Building a great API is a challenge. Designing your API in a way that is both useful and easy to use is perhaps the most significant challenge that many developers struggle to overcome. As your API becomes more popular it is imperative to continue to build upon it and so it has to be easy to improve. In this article we will look at some top tips for better API development.
Versioning is Imperative
We can’t stress just how important versioning is to any successful API development project. Even if this is your first time and you don’t know if there will be a second version it is still important. Also if it is just an API example. After all there is no cost associated with versioning but if you do succeed it makes letting everyone know that a better version is out much easier.
The fact is that changing an already published and well used API interface is a disaster. Most of your consumers already rely on that interface. There could be imperative business logic that’s associated with that API and if you change the endpoints that may fail. The consequences can be dire for some businesses and it would shake the confidence of everyone using the API.
Ideally, you’ll want to set the version in a way so that it is part of the URL since is the most transparent to users.
Most of us remember the time when we had to pass POST data as a URL. Though that is no longer the case. Also don’t use XML since that was outdated back in the 90s and you wouldn’t want to use SOAP either. JSON is a lot better and use it where you can to send data to all endpoints. It makes the requests readable and easy to assemble by the consumer.
Rails simplifies the process of handling parameters which are JSON encoded. You can use Rails’ ActionController to unwrap the data automatically which makes them accessible via params hash.
Handling API Errors
It may sound easy but handling errors in your AP requires a bit of planning ahead. Error messages should always be returned in the same format so that users don’t have to juggle different semantics from different resources. Plus, some languages may not support the use of arbitrary nesting in an JSON response and so will have trouble parsing it.
You may want to use an HTTP status code in addition to your error message handling. You can make things even easier for the user by including a link to an article or part of the documentation which explains the error. After all nothing is worse than an error message that’s hard to figure out.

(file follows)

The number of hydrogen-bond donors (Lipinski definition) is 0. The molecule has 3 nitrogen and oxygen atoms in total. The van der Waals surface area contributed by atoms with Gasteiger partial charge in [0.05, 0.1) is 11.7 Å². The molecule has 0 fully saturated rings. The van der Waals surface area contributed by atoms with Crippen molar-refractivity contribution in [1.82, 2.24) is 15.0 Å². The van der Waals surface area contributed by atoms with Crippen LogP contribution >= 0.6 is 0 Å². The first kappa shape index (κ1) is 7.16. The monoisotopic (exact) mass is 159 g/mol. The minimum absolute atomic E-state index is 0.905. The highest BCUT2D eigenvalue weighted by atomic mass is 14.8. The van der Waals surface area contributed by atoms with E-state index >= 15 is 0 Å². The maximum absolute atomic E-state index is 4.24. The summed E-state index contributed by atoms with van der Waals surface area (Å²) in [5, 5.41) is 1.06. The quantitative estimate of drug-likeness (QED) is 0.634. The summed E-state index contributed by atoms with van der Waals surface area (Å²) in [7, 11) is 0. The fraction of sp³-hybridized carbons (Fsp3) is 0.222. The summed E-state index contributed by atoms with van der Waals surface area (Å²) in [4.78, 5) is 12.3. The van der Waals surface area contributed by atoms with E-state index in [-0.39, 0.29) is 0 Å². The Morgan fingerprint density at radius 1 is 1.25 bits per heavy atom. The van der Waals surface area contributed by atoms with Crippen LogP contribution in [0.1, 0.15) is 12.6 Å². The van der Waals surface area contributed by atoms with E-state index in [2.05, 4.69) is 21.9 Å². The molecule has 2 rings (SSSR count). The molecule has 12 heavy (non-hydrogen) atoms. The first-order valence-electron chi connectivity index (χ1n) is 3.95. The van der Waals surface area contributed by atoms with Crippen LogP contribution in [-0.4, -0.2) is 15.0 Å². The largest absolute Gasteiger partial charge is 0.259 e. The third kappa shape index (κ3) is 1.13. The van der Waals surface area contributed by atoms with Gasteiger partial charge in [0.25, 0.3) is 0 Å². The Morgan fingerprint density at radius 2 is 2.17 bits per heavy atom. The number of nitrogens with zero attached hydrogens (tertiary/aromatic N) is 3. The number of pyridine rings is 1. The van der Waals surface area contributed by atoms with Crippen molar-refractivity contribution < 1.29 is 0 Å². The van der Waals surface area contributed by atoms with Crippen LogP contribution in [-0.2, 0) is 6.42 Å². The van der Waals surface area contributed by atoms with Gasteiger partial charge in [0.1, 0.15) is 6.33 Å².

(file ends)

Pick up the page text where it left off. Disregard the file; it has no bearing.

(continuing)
If you want to go the extra mile, you can include a link to a matching article from your documentation when an error occurs so that the user can debug the problem immediately. Nothing is worse than an error with no or even a wrong error message. Always try to be as helpful to your consumers as possible!
If the API is not intended for public use it needs some sort of authentication. In the past Devise used a TokenAuthenticatable strategy but that was removed. Though why should you need to use a complicated new system when HTTP provides a good enough authentication system with good basic authentication?
A username and password authentication can be handled by anyone. Basic HTTP authentication is used by almost every HTTP client so it works without any special additions.
Flip on to the server side and you get great support from Rails with all basic authentication in place which makes implementing them into API controllers easy. Additionally, while these authentication methods are good you should also have a way for users to sign in using their private tokens.
The tokens can be in the CI-server or any similar use cases. This type of system is always recommended when you are handing over access to all private resources to an external system to control access and don’t want to publish the password.
Good API design translates to better implementation and acceptance. So, the harder you work on developing something that is useful and easy to use the better will be its response.